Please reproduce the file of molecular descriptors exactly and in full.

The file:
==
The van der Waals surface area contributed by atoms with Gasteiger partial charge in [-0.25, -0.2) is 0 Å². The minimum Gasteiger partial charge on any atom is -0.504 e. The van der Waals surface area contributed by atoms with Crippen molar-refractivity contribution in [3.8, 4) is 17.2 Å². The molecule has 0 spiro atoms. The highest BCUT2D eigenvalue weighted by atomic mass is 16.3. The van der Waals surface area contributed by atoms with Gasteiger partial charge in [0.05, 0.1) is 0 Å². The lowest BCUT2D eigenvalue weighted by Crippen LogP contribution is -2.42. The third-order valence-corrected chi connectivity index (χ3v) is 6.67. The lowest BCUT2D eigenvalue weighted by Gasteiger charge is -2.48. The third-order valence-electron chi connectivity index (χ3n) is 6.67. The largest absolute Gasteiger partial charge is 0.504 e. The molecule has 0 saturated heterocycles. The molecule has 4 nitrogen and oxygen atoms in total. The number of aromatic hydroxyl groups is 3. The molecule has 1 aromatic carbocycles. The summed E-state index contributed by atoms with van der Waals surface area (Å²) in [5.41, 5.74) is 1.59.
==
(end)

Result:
The van der Waals surface area contributed by atoms with Gasteiger partial charge in [-0.25, -0.2) is 0 Å². The minimum Gasteiger partial charge on any atom is -0.504 e. The van der Waals surface area contributed by atoms with Crippen molar-refractivity contribution in [3.8, 4) is 17.2 Å². The molecule has 0 spiro atoms. The highest BCUT2D eigenvalue weighted by atomic mass is 16.3. The van der Waals surface area contributed by atoms with Gasteiger partial charge in [0.05, 0.1) is 0 Å². The lowest BCUT2D eigenvalue weighted by Crippen LogP contribution is -2.42. The third-order valence-corrected chi connectivity index (χ3v) is 6.67. The lowest BCUT2D eigenvalue weighted by Gasteiger charge is -2.48. The third-order valence-electron chi connectivity index (χ3n) is 6.67. The largest absolute Gasteiger partial charge is 0.504 e. The molecule has 0 saturated heterocycles. The molecule has 4 nitrogen and oxygen atoms in total. The number of aromatic hydroxyl groups is 3. The molecule has 1 aromatic carbocycles. The summed E-state index contributed by atoms with van der Waals surface area (Å²) in [5.41, 5.74) is 1.59.